One of the most critical aspects of a security professional's career is to establish strong relationships with public sector agencies — specifically law enforcement agencies. This does not mean identifying key people in various agencies and adding their contact information to your Blackberry or Rolodex. It means getting to know members of various agencies, networking with them at trade association meetings, and offering assistance if needed. Developing these types of relationships are beneficial to both the private sector security professional, but also to the members of the various law enforcement agencies in your area. Each group has different experiences and resources available that, when shared, provide insight that might not be gained anywhere else.
As with anything worthwhile, developing these relationships will take time. Ultimately these relationships will provide for the sharing of sensitive information, which involves a significant level of trust. It takes time to gain the trust of both law enforcement professionals as well as seasoned security professionals.
The only sure way to develop these relationships is through face-to-face meetings. And one of the best places to do this is by attending various trade association meetings and conferences. Organizations such as ASIS International, Infragard and the High Technology Crime Investigation Association (HTCIA) foster public and private sector relationships. Even better than attending meetings and conferences is to actually participate on the board or a committee for one of the local chapters. This will allow you to work side-by-side with people from different agencies and organizations. I have served as chapter president for several organizations, and I believe that these experiences were some of the most enjoyable and beneficial of my career.
As a consultant, I periodically will have a client with an issue that involves criminal activity. And often the client will have called their local law enforcement agency, which has responded that they cannot be of assistance. In these situations, I can call one of my contacts in law enforcement and can determine which agency should be contacted to report the illegal activity. An example involves a client in southern California who had an eCommerce site hosted in Kentucky . The server hosting the site was compromised and all of my client's products were illegally downloaded. The question was which agency had jurisdiction. I contacted a local FBI agent who was able to direct me to the appropriate FBI field office and told me how to report the crime. The result? Arrests and successful prosecution of the hackers.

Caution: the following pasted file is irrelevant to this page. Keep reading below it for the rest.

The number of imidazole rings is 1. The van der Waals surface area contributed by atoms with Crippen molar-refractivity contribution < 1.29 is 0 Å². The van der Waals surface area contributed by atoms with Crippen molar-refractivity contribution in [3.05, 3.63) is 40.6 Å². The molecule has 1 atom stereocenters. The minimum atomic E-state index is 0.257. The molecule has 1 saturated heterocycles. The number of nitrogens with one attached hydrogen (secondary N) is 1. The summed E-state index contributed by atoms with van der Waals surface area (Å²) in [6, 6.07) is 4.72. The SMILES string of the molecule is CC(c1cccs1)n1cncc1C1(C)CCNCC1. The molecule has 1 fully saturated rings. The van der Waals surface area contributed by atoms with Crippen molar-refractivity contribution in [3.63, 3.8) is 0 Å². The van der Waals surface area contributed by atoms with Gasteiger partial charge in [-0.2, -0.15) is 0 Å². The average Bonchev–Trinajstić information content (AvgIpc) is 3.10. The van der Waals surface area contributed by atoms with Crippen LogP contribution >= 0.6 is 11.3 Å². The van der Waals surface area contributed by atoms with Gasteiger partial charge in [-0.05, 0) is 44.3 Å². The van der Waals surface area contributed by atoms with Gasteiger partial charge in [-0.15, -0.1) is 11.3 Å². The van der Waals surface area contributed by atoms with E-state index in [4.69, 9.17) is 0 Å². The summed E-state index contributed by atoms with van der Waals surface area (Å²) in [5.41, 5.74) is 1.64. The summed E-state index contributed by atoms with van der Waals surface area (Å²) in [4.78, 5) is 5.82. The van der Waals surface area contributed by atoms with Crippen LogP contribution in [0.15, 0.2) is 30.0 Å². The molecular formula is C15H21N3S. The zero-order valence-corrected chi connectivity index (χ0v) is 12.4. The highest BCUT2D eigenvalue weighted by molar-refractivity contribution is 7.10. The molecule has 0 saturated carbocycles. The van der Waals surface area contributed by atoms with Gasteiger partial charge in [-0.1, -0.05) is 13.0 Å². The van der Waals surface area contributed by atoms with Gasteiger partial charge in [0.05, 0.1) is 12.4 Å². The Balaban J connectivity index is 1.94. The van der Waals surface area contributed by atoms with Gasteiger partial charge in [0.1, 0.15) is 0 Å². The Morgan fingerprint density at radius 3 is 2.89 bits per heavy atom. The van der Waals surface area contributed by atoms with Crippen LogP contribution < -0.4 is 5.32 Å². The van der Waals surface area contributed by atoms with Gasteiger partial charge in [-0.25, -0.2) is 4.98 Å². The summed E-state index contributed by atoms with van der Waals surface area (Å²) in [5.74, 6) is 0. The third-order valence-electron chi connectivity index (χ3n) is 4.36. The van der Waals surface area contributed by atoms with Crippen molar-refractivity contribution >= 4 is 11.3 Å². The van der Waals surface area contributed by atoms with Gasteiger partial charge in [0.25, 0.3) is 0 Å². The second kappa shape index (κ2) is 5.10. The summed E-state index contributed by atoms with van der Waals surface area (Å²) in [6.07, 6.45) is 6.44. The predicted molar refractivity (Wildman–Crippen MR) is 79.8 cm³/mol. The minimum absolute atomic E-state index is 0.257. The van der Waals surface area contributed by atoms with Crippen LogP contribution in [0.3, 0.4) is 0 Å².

It is important to ensure that these relationships are not one-sided. I offer assistance whenever possible. I was contacted by a detective from a local metropolitan police department, who said he had been contacted by the father of a 14-year-old girl who suspected that she was intimately involved with a 27-year-old man. He asked me to provide options that would allow the father to monitor the girl's computer activity. I made several suggestions which were passed along to the father. The result? The “boyfriend” was arrested and convicted of a sex crime.
Another option that can help to develop a strong relationship with law enforcement is to offer free or deeply discounted training opportunities. One of the many issues facing public sector organizations includes budgetary constraints. Because of this, offering free programs to law enforcement agencies is greatly appreciated. As an example, I provided a free, one-day program for the Kansas Law Enforcement Training Center and suggested that the optimum class would be 30 attendees. When I arrived to teach the class, there were nearly 60 students in the room. One of the most rewarding parts of this class came several months later, when one of the students notified me that one of the concepts he learned in class helped to convict a pedophile.
It is important to recognize that private-sector entities may have the resources necessary to conduct in-depth research into particular issues. This often puts the private sector in a much better position to identify new tools, techniques and methodologies more efficiently than public-sector organizations; however, public-sector groups are often notified of government-funded research or statistics before private sector individuals. Since each group often has access to different information, knowledge sharing is absolutely critical. One of the best examples of knowledge sharing between private sector and private sector entities is the Midwest Consolidated Security Forum (www.mcsfonline.org) which is sponsored, planned and coordinated by at least nine different organizations — all with the goal of increasing collaboration between the public and private sectors.
The goal of establishing these relationships is to have contacts that will respond quickly and appropriately when presented with a problem or issue. Not having a contact within various agencies means that a lot of time can be spent during a crisis trying to track down the appropriate agency, identifying the appropriate individual and then trying to establish credibility in a short period of time. I have been called more than once by someone in a panic saying that their network had been compromised and they wanted to know who they should call.
Establishing relationships with private-sector individuals and groups provides law enforcement agencies with the ability to demonstrate to a section of the public how law enforcement agencies truly operate. Often, people's exposure to law enforcement is either negative or takes place in a very stressful environment. Building a rapport with private-sector security professionals makes it much easier for law enforcement agencies to do their jobs effectively.
Sharing Knowledge and Experience